Journal article Open Access

STUDY TO DETERMINE THE FREQUENCY OF ASPIRATION PNEUMONIA AMONG PATIENTS ADMITTED WITH ALTERED STATE OF CONSCIOUSNESS

Dr. Maryam Saghir, Dr. Aleema Farooq, Dr. Maria

Introduction: Aspiration pneumonia is a common complication in patients with impaired consciousness if general supportive care is not properly administered. There is no country-wide study of the incidence of pneumonia aspiration in hospitalized patients with impaired consciousness. The aim of this study was to investigate the incidence of aspiration pneumonia in patients with impaired consciousness admitted to the tertiary care hospital in our country.

Methods: This was a prospective observational study conducted among 50 adult patients with aspiration pneumonia with impaired consciousness admitted to the Medicine department of Mayo Hospital, Lahore for one-year duration from July 2019 to July 2020. Aspiration pneumonia was confirmed by clinical and laboratory tests. The altered conscious patient was assessed using the Glasgow Coma Scale. Case forms with the appropriate questionnaire were completed for all patients.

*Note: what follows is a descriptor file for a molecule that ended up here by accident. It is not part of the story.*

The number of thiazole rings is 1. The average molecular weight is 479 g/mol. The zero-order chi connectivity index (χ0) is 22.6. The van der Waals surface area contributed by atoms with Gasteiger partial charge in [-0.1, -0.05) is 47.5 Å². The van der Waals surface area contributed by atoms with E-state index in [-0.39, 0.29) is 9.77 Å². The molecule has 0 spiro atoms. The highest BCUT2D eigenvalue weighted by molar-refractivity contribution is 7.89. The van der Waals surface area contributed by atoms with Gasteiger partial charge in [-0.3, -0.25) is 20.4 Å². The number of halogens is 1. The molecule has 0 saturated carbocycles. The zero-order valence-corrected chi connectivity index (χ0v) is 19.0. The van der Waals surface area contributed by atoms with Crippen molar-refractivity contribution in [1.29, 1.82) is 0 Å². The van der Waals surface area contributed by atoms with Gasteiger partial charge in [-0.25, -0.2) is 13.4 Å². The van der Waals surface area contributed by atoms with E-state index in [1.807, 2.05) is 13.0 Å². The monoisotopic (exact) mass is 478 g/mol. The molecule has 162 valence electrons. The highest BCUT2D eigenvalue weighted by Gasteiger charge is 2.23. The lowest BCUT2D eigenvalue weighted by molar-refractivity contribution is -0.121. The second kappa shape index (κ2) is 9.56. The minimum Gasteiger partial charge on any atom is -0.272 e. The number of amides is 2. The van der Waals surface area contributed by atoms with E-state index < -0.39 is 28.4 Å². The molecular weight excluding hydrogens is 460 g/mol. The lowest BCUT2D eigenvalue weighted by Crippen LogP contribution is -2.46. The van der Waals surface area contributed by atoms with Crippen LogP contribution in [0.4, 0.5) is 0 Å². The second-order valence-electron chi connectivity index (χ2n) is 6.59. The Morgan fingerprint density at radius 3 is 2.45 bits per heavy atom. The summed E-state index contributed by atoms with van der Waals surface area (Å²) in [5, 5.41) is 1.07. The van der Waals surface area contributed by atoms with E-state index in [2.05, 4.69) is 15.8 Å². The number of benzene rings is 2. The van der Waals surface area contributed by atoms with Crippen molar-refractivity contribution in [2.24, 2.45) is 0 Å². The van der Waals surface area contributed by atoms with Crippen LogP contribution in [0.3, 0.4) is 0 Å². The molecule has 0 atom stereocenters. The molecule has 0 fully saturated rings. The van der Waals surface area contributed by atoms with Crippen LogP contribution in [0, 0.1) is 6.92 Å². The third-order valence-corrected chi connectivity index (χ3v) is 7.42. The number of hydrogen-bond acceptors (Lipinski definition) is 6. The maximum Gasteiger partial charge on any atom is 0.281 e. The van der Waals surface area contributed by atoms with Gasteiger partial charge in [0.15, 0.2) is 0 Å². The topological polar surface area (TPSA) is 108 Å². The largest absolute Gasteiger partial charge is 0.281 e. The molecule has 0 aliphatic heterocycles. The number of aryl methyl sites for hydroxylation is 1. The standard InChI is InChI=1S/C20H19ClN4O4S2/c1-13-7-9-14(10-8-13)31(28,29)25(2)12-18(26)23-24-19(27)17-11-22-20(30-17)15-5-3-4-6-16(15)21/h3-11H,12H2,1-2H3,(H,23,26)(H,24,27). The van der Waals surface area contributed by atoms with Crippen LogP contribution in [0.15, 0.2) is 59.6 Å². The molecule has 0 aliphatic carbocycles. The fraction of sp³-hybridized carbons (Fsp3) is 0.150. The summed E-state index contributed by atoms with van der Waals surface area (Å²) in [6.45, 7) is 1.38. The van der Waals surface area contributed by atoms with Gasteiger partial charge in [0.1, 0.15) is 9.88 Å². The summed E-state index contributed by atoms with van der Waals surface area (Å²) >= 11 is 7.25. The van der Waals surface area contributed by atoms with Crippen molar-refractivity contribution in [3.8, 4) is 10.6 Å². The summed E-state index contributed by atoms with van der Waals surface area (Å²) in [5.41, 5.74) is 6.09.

Results: The mean age (± SD) was 38.9 ± 17.3 years. The maximum number (24.5%) of patients was found in the age group 51-60 years. The male to female ratio was 3: 1. The most common clinical symptoms were fever, chest pain, and a productive cough. The main triggers were stroke (64%), encephalitis (16%) and hepatic encephalopathy (16%).

Conclusion: The incidence of aspiration pneumonia in patients with impaired consciousness and hospitalization is slightly higher than in other studies that have previously been conducted internationally. The causes of more frequent illnesses may be crowded patients in a small area, malnutrition of patients, lack of knowledge of the caregiver and doctor about aspiration pneumonia prevention and care, poverty and a small number of doctors and nurses in relation to the large number of patients.

Key words: aspiration pneumonia, altered consciousness.

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